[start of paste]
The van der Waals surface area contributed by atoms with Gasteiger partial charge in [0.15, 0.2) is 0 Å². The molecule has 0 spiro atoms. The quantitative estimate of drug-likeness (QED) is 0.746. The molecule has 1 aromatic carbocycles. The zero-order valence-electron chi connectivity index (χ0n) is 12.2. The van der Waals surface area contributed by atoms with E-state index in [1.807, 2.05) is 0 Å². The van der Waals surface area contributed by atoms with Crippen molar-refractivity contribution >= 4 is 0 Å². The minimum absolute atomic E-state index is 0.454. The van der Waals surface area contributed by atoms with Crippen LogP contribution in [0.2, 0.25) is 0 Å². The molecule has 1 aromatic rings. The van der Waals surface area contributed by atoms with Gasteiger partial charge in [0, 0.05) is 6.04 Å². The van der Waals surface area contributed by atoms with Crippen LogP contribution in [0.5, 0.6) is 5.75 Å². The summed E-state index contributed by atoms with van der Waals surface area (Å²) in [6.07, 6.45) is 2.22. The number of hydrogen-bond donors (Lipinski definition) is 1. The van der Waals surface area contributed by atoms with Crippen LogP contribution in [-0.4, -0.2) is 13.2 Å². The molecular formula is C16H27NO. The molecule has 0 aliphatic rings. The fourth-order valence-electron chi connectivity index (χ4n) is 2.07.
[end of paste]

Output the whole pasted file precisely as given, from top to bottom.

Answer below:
The van der Waals surface area contributed by atoms with Gasteiger partial charge in [0.15, 0.2) is 0 Å². The molecule has 0 spiro atoms. The quantitative estimate of drug-likeness (QED) is 0.746. The molecule has 1 aromatic carbocycles. The zero-order valence-electron chi connectivity index (χ0n) is 12.2. The van der Waals surface area contributed by atoms with E-state index in [1.807, 2.05) is 0 Å². The van der Waals surface area contributed by atoms with Crippen molar-refractivity contribution >= 4 is 0 Å². The minimum absolute atomic E-state index is 0.454. The van der Waals surface area contributed by atoms with Crippen LogP contribution in [0.2, 0.25) is 0 Å². The molecule has 1 aromatic rings. The van der Waals surface area contributed by atoms with Gasteiger partial charge in [0, 0.05) is 6.04 Å². The van der Waals surface area contributed by atoms with Crippen LogP contribution in [0.5, 0.6) is 5.75 Å². The summed E-state index contributed by atoms with van der Waals surface area (Å²) in [6.07, 6.45) is 2.22. The number of hydrogen-bond donors (Lipinski definition) is 1. The van der Waals surface area contributed by atoms with Crippen LogP contribution in [-0.4, -0.2) is 13.2 Å². The molecular formula is C16H27NO. The molecule has 0 aliphatic rings. The fourth-order valence-electron chi connectivity index (χ4n) is 2.07.